Annie’s Story

Rated 3.0

Thistle Dew’s original production Annie’s Story has glimpses of promise—most often the result of an outstanding performance by Carissa Meagher in the leading role—but never quite transcends a binary world view. Written by local playwright Laura Sheperd, the play is identifiable as melodrama because the most egregious villain receives boos along with applause at the curtain call.

Set in a mid-20th century small town, this is one woman’s story of experience and survival of abuse; sensitive audience members ought to be forewarned that the abuse is discussed frankly. Annie is ably played by the teenaged Meagher, both as a barely adolescent girl and as a woman in her mid-20s. Jeff Webster, as Annie’s grandfather, Clint, does an excellent job in one brief scene of demonstrating how victimizers are also victims, but then his role quickly devolves into villainy and a fuller vision of what creates family dysfunction slips away. Katherine Gough (as Annie’s long-suffering grandmother) and Cynthia Drumbor (Annie’s in-your-face sister) provide the alternative approaches to dealing with abuse, while Annie struggles to find her own way.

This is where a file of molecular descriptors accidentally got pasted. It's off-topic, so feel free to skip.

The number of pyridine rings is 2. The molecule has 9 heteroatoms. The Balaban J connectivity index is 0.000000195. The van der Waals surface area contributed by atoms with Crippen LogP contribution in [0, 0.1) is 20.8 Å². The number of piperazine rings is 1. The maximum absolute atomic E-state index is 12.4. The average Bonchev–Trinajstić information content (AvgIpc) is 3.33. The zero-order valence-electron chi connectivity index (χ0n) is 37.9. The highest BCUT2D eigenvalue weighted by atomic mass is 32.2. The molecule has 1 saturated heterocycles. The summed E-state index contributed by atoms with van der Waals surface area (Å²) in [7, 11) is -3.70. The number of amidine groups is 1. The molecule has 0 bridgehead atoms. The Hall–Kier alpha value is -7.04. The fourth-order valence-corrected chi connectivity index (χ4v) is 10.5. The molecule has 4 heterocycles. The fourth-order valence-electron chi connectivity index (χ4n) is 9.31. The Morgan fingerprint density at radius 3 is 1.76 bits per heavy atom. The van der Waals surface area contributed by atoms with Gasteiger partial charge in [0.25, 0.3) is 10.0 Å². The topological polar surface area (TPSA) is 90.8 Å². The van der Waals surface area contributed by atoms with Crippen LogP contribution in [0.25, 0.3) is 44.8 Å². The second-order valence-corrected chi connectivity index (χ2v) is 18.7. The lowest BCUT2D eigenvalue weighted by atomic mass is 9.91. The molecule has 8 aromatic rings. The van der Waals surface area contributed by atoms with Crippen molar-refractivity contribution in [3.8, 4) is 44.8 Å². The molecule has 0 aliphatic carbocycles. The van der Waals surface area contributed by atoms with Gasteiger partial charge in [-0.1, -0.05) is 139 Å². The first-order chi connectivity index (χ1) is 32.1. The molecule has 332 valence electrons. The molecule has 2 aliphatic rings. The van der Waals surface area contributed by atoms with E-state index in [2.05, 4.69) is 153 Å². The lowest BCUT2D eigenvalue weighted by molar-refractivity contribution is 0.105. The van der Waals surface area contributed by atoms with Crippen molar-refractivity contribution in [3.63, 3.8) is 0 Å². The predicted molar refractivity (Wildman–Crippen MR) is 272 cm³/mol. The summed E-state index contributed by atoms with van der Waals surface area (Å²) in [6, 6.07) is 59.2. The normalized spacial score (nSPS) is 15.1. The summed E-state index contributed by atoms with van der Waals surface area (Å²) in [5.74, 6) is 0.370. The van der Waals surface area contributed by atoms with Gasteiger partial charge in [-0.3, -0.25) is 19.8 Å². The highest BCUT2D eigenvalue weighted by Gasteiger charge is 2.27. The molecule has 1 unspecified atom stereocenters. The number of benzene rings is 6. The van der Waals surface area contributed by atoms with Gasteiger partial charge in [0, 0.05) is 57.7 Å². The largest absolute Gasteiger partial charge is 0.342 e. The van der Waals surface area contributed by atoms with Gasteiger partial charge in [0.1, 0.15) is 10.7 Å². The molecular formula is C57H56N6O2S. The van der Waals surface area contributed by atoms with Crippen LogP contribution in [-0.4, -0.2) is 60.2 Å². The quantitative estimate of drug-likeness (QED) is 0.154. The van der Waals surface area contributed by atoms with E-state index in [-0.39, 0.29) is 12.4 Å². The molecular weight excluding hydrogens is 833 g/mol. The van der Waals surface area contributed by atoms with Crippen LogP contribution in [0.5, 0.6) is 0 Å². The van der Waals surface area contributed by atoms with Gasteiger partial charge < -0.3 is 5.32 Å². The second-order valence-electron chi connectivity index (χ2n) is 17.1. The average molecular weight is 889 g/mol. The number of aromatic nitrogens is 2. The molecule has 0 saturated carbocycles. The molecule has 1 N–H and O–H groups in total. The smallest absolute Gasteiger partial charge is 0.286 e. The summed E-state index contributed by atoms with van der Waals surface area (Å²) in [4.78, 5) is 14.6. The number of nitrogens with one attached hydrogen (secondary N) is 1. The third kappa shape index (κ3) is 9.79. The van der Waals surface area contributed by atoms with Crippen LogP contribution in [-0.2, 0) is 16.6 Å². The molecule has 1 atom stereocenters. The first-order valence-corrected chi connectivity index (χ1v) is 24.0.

With some revision, the play could move beyond melodrama into a more nuanced examination of what enables some abuse victims to become survivors, while others remain eternal victims or worse, become victimizers themselves.